David Malcolm McOmish
University of Glasgow: PhD Dissertation, (2011)
This thesis examines the changes forced upon the Roman elite in the evolving political climate of Ostrogothic Italy. It examines what mechanisms the Roman elite employed to renegotiate their position of influence within the state. The relationship the elite had with the past provides evidence for wider changes in society. I assert that, using the language and landscape of the past, the elite formed discourses which responded to, and which attempted to facilitate a realignment in, a changing environment.
The education system still provided the Roman elite with a mechanism through which they could define themselves and prepare for what they considered to be the important aspects of the world outside the classroom. Religious discussions and debate in the post-imperial Italy of Late Antiquity were increasingly directed toward attempts to reunite the fractured Roman Empire through a unified empire of Orthodox faith.
Having such a close relationship with the Roman Empire and its political and philosophical culture, education and religion are particularly suitable fields to reflect the changes to the political map of the Roman Empire. Focusing on the elite’s relationship with education and religion, this thesis will uncover examples of continuity and change which are implied by the construction of, and interaction with, discourses designed to facilitate the elite’s renegotiation strategies. Reconstructing the education of prominent members of the elite from their writings provides the evidence for such discourses. The emphasis on this part of the thesis is on discovering how the discourses circulating in relation to education responded to the political and philosophical problems through the language of the past and what these responses tell us about changes in the present. The religious discussion focuses on the attempts of the opinion formers in Italy to create and direct narratives designed to establish the superiority of one religious world-view over another. An examination of the language of tradition in the construction of these narratives provides evidence for the potency of the past in the decision-making process and ideology-forming strategies of the Roman elite. It also provides evidence for the changes in society to which the strategies were responding.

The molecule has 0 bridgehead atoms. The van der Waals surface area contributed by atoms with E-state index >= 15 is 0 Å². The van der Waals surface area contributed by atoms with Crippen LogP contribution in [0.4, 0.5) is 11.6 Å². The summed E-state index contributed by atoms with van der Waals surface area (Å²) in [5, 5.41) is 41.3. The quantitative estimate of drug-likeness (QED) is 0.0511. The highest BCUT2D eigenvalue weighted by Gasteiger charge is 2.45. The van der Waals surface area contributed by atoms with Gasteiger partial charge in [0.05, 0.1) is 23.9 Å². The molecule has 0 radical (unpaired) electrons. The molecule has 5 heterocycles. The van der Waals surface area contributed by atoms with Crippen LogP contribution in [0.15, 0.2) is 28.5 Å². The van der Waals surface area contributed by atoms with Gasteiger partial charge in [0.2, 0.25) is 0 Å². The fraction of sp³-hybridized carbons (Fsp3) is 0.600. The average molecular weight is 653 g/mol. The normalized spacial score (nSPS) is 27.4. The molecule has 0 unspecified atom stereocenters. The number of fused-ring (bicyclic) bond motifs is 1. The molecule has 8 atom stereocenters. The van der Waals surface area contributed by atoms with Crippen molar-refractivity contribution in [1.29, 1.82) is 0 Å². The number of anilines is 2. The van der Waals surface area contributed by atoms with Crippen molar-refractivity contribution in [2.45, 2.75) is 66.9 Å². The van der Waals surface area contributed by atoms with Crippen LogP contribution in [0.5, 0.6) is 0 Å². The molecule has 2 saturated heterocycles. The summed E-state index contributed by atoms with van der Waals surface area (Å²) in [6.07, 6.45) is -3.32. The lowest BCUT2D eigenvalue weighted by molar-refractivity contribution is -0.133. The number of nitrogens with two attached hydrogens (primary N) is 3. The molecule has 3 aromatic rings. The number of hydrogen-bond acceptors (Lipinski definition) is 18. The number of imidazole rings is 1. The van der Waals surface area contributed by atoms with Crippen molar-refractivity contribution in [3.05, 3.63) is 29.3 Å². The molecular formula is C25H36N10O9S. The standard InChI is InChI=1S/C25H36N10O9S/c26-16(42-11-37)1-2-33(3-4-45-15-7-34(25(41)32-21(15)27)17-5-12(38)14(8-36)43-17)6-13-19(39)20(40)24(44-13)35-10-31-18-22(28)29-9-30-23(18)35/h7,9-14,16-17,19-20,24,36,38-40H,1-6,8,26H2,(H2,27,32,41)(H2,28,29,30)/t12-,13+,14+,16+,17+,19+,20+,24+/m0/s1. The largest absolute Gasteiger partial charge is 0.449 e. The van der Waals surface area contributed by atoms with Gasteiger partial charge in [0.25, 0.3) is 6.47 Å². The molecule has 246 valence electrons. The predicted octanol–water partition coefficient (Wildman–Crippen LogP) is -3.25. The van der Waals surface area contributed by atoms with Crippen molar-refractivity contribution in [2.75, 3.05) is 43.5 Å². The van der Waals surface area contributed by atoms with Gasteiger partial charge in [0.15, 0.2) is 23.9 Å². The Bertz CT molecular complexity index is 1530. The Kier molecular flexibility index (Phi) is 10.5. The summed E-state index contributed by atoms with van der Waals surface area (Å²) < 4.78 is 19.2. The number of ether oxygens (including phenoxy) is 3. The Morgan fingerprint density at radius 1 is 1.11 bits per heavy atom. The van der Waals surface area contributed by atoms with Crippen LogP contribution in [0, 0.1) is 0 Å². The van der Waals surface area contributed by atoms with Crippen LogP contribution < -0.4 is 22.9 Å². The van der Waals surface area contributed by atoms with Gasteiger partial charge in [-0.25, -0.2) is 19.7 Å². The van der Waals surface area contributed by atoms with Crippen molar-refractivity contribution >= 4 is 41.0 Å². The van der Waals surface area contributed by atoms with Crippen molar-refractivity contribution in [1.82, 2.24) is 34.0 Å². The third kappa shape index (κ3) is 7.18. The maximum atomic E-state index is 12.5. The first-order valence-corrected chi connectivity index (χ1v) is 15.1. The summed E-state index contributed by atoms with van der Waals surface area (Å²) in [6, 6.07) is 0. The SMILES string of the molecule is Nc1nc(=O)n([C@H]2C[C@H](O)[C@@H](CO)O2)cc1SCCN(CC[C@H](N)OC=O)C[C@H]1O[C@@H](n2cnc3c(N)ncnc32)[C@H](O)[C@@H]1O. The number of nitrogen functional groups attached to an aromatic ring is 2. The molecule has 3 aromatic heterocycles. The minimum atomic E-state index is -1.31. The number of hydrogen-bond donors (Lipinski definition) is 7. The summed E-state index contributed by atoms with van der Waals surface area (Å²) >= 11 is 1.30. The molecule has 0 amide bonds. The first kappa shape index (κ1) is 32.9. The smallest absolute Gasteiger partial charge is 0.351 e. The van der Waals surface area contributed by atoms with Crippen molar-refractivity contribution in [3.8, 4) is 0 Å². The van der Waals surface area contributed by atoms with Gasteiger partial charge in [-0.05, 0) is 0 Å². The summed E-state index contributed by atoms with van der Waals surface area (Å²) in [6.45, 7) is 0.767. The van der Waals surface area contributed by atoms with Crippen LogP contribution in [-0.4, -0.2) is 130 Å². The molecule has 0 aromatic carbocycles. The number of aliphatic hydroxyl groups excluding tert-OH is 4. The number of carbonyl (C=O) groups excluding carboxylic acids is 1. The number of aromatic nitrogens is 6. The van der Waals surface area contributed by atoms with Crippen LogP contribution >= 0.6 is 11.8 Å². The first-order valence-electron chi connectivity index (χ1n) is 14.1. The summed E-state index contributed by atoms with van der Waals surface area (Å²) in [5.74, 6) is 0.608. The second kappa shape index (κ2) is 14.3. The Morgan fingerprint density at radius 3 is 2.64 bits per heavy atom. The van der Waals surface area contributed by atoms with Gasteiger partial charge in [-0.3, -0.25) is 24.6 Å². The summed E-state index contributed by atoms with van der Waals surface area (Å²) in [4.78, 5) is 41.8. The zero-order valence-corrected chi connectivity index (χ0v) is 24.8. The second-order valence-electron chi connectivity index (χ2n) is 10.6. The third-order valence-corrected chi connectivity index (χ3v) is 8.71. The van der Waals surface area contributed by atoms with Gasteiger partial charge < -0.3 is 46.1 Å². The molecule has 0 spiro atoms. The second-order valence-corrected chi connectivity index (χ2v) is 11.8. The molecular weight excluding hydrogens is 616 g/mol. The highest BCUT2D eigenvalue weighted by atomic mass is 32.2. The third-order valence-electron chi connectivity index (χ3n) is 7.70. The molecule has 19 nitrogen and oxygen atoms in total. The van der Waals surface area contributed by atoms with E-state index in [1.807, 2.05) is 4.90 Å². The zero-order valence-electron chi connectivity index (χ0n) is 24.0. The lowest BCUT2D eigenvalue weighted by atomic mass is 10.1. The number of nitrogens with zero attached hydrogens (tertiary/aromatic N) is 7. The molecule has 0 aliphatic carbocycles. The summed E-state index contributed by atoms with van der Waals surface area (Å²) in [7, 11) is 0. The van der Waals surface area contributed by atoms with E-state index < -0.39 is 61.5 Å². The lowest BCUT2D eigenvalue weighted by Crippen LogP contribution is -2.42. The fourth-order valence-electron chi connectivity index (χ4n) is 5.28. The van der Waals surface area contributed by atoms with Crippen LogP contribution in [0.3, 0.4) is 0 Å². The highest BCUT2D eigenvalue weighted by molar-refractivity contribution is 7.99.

A final-chapter case study provides an opportunity to see evidence of the effectiveness of these discourse-forming strategies. In this chapter we see a contemporary historical source interacting with those narratives and discourses we witnessed the elite employing in the education and religion chapters. It also provides an opportunity to see how the past is used to justify the actions of the Roman elite in Ostrogothic Italy to a post-Gothic audience (as the work was composed in the immediate aftermath of the fall of Ostrogothic Italy). This final consideration provides an instructive contrast which brings into sharp focus the extent and nature of continuity and change brought about by the Ostrogothic state.